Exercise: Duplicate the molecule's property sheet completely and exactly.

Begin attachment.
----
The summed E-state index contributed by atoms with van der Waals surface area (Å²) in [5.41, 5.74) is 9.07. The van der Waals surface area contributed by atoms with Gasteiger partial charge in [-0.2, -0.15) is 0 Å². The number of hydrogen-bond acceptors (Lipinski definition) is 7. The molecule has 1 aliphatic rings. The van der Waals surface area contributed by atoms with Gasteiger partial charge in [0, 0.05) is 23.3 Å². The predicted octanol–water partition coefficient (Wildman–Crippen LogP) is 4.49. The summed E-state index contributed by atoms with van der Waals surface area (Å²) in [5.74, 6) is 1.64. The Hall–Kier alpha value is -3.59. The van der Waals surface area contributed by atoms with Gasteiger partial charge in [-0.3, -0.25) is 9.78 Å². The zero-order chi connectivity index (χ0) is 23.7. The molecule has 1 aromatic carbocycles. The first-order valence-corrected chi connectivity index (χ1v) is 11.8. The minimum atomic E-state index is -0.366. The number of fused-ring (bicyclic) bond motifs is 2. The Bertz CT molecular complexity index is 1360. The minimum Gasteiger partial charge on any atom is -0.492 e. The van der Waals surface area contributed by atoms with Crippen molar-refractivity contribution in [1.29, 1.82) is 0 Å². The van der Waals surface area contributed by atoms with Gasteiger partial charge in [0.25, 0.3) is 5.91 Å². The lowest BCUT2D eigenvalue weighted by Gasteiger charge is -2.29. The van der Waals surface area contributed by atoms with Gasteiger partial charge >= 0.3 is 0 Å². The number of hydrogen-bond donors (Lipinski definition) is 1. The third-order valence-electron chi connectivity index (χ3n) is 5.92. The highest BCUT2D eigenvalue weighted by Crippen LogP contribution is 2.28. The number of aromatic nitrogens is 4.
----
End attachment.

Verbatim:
The summed E-state index contributed by atoms with van der Waals surface area (Å²) in [5.41, 5.74) is 9.07. The van der Waals surface area contributed by atoms with Gasteiger partial charge in [-0.2, -0.15) is 0 Å². The number of hydrogen-bond acceptors (Lipinski definition) is 7. The molecule has 1 aliphatic rings. The van der Waals surface area contributed by atoms with Gasteiger partial charge in [0, 0.05) is 23.3 Å². The predicted octanol–water partition coefficient (Wildman–Crippen LogP) is 4.49. The summed E-state index contributed by atoms with van der Waals surface area (Å²) in [5.74, 6) is 1.64. The Hall–Kier alpha value is -3.59. The van der Waals surface area contributed by atoms with Gasteiger partial charge in [-0.3, -0.25) is 9.78 Å². The zero-order chi connectivity index (χ0) is 23.7. The molecule has 1 aromatic carbocycles. The first-order valence-corrected chi connectivity index (χ1v) is 11.8. The minimum atomic E-state index is -0.366. The number of fused-ring (bicyclic) bond motifs is 2. The Bertz CT molecular complexity index is 1360. The minimum Gasteiger partial charge on any atom is -0.492 e. The van der Waals surface area contributed by atoms with Crippen molar-refractivity contribution in [1.29, 1.82) is 0 Å². The van der Waals surface area contributed by atoms with Gasteiger partial charge in [0.25, 0.3) is 5.91 Å². The lowest BCUT2D eigenvalue weighted by Gasteiger charge is -2.29. The van der Waals surface area contributed by atoms with Gasteiger partial charge >= 0.3 is 0 Å². The number of hydrogen-bond donors (Lipinski definition) is 1. The third-order valence-electron chi connectivity index (χ3n) is 5.92. The highest BCUT2D eigenvalue weighted by Crippen LogP contribution is 2.28. The number of aromatic nitrogens is 4.